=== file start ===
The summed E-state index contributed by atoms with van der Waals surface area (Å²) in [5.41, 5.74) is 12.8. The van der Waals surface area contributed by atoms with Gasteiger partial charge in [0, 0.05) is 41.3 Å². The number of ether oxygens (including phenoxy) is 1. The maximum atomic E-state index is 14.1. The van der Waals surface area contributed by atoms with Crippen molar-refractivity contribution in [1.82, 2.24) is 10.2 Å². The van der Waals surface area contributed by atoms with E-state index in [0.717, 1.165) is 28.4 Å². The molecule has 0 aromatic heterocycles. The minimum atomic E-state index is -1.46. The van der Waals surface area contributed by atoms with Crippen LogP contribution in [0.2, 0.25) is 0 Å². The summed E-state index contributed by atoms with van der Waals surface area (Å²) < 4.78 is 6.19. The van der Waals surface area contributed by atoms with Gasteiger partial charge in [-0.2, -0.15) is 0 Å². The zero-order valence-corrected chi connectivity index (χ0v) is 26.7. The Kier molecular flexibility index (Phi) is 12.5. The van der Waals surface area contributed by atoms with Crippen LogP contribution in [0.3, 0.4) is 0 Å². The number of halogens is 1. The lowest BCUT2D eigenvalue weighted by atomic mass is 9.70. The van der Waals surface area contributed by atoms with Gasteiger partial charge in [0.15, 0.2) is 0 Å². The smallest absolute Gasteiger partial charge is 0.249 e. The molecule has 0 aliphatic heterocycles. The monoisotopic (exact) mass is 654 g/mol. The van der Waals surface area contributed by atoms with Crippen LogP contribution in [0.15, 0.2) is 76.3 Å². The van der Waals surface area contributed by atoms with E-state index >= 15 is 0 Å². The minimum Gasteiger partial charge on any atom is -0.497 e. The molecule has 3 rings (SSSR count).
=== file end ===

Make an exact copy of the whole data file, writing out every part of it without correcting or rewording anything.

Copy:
The summed E-state index contributed by atoms with van der Waals surface area (Å²) in [5.41, 5.74) is 12.8. The van der Waals surface area contributed by atoms with Gasteiger partial charge in [0, 0.05) is 41.3 Å². The number of ether oxygens (including phenoxy) is 1. The maximum atomic E-state index is 14.1. The van der Waals surface area contributed by atoms with Crippen molar-refractivity contribution in [1.82, 2.24) is 10.2 Å². The van der Waals surface area contributed by atoms with E-state index in [0.717, 1.165) is 28.4 Å². The molecule has 0 aromatic heterocycles. The minimum atomic E-state index is -1.46. The van der Waals surface area contributed by atoms with Crippen LogP contribution in [0.2, 0.25) is 0 Å². The summed E-state index contributed by atoms with van der Waals surface area (Å²) < 4.78 is 6.19. The van der Waals surface area contributed by atoms with Gasteiger partial charge in [-0.2, -0.15) is 0 Å². The zero-order valence-corrected chi connectivity index (χ0v) is 26.7. The Kier molecular flexibility index (Phi) is 12.5. The van der Waals surface area contributed by atoms with Crippen LogP contribution in [0.3, 0.4) is 0 Å². The number of halogens is 1. The lowest BCUT2D eigenvalue weighted by atomic mass is 9.70. The van der Waals surface area contributed by atoms with Gasteiger partial charge in [0.15, 0.2) is 0 Å². The smallest absolute Gasteiger partial charge is 0.249 e. The molecule has 0 aliphatic heterocycles. The monoisotopic (exact) mass is 654 g/mol. The van der Waals surface area contributed by atoms with Crippen LogP contribution in [0.15, 0.2) is 76.3 Å². The van der Waals surface area contributed by atoms with E-state index >= 15 is 0 Å². The minimum Gasteiger partial charge on any atom is -0.497 e. The molecule has 3 rings (SSSR count).